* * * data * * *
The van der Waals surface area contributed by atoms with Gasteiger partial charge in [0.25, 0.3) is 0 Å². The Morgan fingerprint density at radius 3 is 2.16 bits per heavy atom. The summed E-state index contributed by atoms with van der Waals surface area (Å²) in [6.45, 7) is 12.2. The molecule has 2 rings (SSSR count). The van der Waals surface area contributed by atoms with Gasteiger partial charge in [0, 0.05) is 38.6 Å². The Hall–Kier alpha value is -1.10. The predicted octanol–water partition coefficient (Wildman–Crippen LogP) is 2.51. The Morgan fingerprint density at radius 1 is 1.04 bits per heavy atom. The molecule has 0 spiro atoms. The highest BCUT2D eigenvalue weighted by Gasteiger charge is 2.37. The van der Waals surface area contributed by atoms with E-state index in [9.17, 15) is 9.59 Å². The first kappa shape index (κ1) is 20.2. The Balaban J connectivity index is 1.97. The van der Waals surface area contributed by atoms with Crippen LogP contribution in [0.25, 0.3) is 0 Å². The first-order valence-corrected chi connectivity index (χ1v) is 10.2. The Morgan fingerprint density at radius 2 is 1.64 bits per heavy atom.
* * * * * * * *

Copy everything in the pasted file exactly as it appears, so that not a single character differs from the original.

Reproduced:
The van der Waals surface area contributed by atoms with Gasteiger partial charge in [0.25, 0.3) is 0 Å². The Morgan fingerprint density at radius 3 is 2.16 bits per heavy atom. The summed E-state index contributed by atoms with van der Waals surface area (Å²) in [6.45, 7) is 12.2. The molecule has 2 rings (SSSR count). The van der Waals surface area contributed by atoms with Gasteiger partial charge in [0, 0.05) is 38.6 Å². The Hall–Kier alpha value is -1.10. The predicted octanol–water partition coefficient (Wildman–Crippen LogP) is 2.51. The Morgan fingerprint density at radius 1 is 1.04 bits per heavy atom. The molecule has 0 spiro atoms. The highest BCUT2D eigenvalue weighted by Gasteiger charge is 2.37. The van der Waals surface area contributed by atoms with E-state index in [9.17, 15) is 9.59 Å². The first kappa shape index (κ1) is 20.2. The Balaban J connectivity index is 1.97. The van der Waals surface area contributed by atoms with Crippen LogP contribution in [0.25, 0.3) is 0 Å². The first-order valence-corrected chi connectivity index (χ1v) is 10.2. The Morgan fingerprint density at radius 2 is 1.64 bits per heavy atom.